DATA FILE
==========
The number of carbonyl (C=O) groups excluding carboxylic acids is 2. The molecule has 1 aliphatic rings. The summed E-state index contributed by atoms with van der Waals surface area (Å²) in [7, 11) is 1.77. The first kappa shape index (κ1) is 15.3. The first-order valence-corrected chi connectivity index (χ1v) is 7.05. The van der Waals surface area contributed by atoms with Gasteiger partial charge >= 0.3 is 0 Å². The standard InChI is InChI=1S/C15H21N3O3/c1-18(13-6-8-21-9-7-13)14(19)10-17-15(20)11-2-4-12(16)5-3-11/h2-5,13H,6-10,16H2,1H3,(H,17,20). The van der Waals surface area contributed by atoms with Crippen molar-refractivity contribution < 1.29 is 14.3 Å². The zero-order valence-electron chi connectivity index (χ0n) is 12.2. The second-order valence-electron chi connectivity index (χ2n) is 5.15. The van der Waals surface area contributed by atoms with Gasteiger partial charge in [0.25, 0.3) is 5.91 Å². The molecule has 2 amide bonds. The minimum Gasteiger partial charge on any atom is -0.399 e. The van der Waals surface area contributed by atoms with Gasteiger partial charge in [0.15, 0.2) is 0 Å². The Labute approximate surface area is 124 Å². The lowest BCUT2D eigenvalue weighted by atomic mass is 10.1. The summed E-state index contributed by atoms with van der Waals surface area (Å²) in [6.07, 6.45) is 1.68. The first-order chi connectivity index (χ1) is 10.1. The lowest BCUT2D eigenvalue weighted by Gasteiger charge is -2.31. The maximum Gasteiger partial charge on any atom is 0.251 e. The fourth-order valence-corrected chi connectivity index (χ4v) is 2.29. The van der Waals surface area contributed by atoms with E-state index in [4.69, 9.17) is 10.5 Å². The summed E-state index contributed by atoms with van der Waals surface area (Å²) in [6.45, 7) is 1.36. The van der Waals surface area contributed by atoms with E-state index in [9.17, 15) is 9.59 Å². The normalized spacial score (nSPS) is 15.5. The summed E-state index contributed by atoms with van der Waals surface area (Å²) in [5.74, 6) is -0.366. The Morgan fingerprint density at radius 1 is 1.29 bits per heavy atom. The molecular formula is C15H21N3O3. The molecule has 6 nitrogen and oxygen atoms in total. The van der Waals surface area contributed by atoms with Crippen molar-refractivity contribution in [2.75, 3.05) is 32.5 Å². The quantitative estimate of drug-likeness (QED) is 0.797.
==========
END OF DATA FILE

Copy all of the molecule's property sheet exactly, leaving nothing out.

The number of carbonyl (C=O) groups excluding carboxylic acids is 2. The molecule has 1 aliphatic rings. The summed E-state index contributed by atoms with van der Waals surface area (Å²) in [7, 11) is 1.77. The first kappa shape index (κ1) is 15.3. The first-order valence-corrected chi connectivity index (χ1v) is 7.05. The van der Waals surface area contributed by atoms with Gasteiger partial charge >= 0.3 is 0 Å². The standard InChI is InChI=1S/C15H21N3O3/c1-18(13-6-8-21-9-7-13)14(19)10-17-15(20)11-2-4-12(16)5-3-11/h2-5,13H,6-10,16H2,1H3,(H,17,20). The van der Waals surface area contributed by atoms with Crippen molar-refractivity contribution < 1.29 is 14.3 Å². The zero-order valence-electron chi connectivity index (χ0n) is 12.2. The second-order valence-electron chi connectivity index (χ2n) is 5.15. The van der Waals surface area contributed by atoms with Gasteiger partial charge in [0.25, 0.3) is 5.91 Å². The molecule has 2 amide bonds. The minimum Gasteiger partial charge on any atom is -0.399 e. The van der Waals surface area contributed by atoms with Gasteiger partial charge in [0.15, 0.2) is 0 Å². The Labute approximate surface area is 124 Å². The lowest BCUT2D eigenvalue weighted by atomic mass is 10.1. The summed E-state index contributed by atoms with van der Waals surface area (Å²) in [6.07, 6.45) is 1.68. The first-order chi connectivity index (χ1) is 10.1. The lowest BCUT2D eigenvalue weighted by Gasteiger charge is -2.31. The maximum Gasteiger partial charge on any atom is 0.251 e. The fourth-order valence-corrected chi connectivity index (χ4v) is 2.29. The van der Waals surface area contributed by atoms with E-state index in [4.69, 9.17) is 10.5 Å². The summed E-state index contributed by atoms with van der Waals surface area (Å²) in [6.45, 7) is 1.36. The van der Waals surface area contributed by atoms with E-state index in [9.17, 15) is 9.59 Å². The normalized spacial score (nSPS) is 15.5. The summed E-state index contributed by atoms with van der Waals surface area (Å²) in [5.74, 6) is -0.366. The Morgan fingerprint density at radius 1 is 1.29 bits per heavy atom. The molecular formula is C15H21N3O3. The molecule has 6 nitrogen and oxygen atoms in total. The van der Waals surface area contributed by atoms with Crippen molar-refractivity contribution in [2.75, 3.05) is 32.5 Å². The quantitative estimate of drug-likeness (QED) is 0.797.